Eight Views on Andrew Weil’s Seven Recommendations for True Healthcare Reform: Major ND Response

Summary: The call for responses to Andrew Weil’s recommendations for true healthcare reform brought the most response from the naturopathic medical community, plus a mix of others. Author and AANP president Lise Alschuler, ND, FABNO commends Weil for his “revolutionary” recommendations, and underscores the importance of gathering outcomes data. Integrative health leader Pamela Snider, ND urges Weil to go further and points some useful directions, including interesting references suggesting cost savings. Holistic medicine leader Bill Manahan, MD suggests changes in consciousness as central to the 8 “transitions” he recommends. Thaddeus Jacobs, ND, LAc and Pamela Frank, BSc, ND urge more inclusion. Health coach educator Linda Bark, PhD, RN likes the ideas, but wonders how they will take off if we don’t work together. True North executive director Tom Dahlborg explores what might happen if we viewed healthcare not as a right but as an obligation, Finally, reader Mary Klifman wonders if we will get anywhere with any of Weil’s recommendations without “corruption reform.”

The publication in the Integrator of the ‘Health Care Call for Action” from author-educator Andrew Weil, MD, generated a strong set of responses from clinicians and leaders associated with the naturopathic medical profession, and a sprinkling of other views. Most, as you will see, find Weil’s recommendations solid, even “revolutionary,” but still not going far enough. A key issue regards inclusion.

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Lise Alschuler, ND, FABNO

1. Lise Alschuler, ND: “Revolutionary” and add #8  – use federal programs to make wellness financially sound   






Lise Alschuler, ND, FABNO, the president of the American Association of Naturopathic Physicians (AANP) and author of a significant book on integrative approaches to cancer treatment, views Weil’s comments as “revolutionary.” She also urges an 8th recommendation to go with Weil’s seven. 

“While I have not yet read the
entire book (on my weekend reading list), from the Integrator summary, Dr.
Weil’s Health Care Call to Action is compelling, on target and, if fully
adopted, revolutionary. The underlying theme of his call of individual
responsibility for prevention and health promotion is fundamental. Any
lasting health care reform must be based upon investment in personal
responsibility.

   
 “Dr.
Weil’s Health Care

Call to Action is compelling,

on target and, if fully

adopted, revolutionary.”


 

“This being said, it is my contention that for health care
reform to be long-lasting, every effort must be made to capture outcomes data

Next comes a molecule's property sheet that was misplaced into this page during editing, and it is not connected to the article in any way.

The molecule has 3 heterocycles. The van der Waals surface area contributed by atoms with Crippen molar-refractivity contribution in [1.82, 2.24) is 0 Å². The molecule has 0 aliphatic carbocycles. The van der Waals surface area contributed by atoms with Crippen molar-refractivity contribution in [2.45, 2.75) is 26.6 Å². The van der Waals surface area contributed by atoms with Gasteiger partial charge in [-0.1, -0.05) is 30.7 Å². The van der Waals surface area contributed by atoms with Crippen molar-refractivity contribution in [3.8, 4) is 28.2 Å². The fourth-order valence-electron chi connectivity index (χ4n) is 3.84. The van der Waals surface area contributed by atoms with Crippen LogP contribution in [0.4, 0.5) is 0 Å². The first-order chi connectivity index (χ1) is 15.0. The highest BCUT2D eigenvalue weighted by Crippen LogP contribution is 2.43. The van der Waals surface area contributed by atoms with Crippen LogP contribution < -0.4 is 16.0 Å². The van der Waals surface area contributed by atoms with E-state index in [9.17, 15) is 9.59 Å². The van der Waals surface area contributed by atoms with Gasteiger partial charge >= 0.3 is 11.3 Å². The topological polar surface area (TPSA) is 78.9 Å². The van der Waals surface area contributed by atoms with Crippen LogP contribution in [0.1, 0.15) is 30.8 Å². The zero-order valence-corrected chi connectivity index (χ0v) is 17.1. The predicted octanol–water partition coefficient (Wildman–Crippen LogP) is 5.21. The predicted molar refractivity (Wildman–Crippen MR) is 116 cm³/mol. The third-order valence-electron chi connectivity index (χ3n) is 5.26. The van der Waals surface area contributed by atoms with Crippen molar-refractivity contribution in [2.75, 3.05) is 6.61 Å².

on preventive and health promotion programs and behaviors. The Offices that Dr.
Weil proposes would be well served to include a comprehensive outcomes data
collection program that is inclusive of the cost and clinical effectiveness
from diverse applications of integrative and preventive healthcare. 

“I
would perhaps add an 8th point to Dr. Weil’s seven: 8. Use Federal
programs to make wellness financially sound. Incentivize corporations by
revision of the federal tax code to include tax incentives for those
corporations meeting established benchmarks of health prevention and promotion
behaviors. Furthermore, significantly increase Federal tax on cigarettes,
alcohol, refined and processed ‘junk’ food. The dollar speaks most strongly and
to transform the health of this country, financial incentives must be applied. 

   
 

“For health care
reform to be

long-lasting, every effort must
be made to capture outcomes
data
on preventive and health

promotion programs
and behaviors.”

 

“During the May 2009 federal
lobby day, naturopathic physicians lobbying for health promotion and
prevention-based healthcare reform encountered almost universal acceptance of
the philosophical basis to a holistic and integrative approach to health care.
Any resistance encountered came from either allegiance to the current vested
powers (i.e. big pharmacy) or from concerns about how to fund such broad
sweeping change. In either case, a part of the healthcare solution must be
based upon a firm commitment on the part of our government to investing in wellness
and to insinuating health promotion into every aspect of healthcare.
 Until this becomes the resolve of Congress, true healthcare reform
will be inadequate at best and inconsequential at worst.”

Lise Alschuler, ND, FABNO
President, American Association of Naturopathic Physicians
Naturopathic Specialists
Scottsdale, Arizona

Comment: Alschuler focuses on the importance of gathering outcomes, as does the subsequent writer, Pamela Snider, ND, also a leader in Alschuler’s profession. Her focus on the promotion of wellness was taken up by the AANP in a multidisciplinary campaign in 2008 to elevate these issues in Congress, highlighted last year in the Integrator Top 10. Notably, Alschuler is the only one of the commentators from the naturopathic profession who does not urge Weil to better value, in a health creation agenda, the use of naturopathic physicians or other licensed CAM practitioners. 


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Pamela Snider, ND

2.  Pamela Snider, ND: Great ideas, but isn’t Weil leaving out a cost-effective part of the workforce?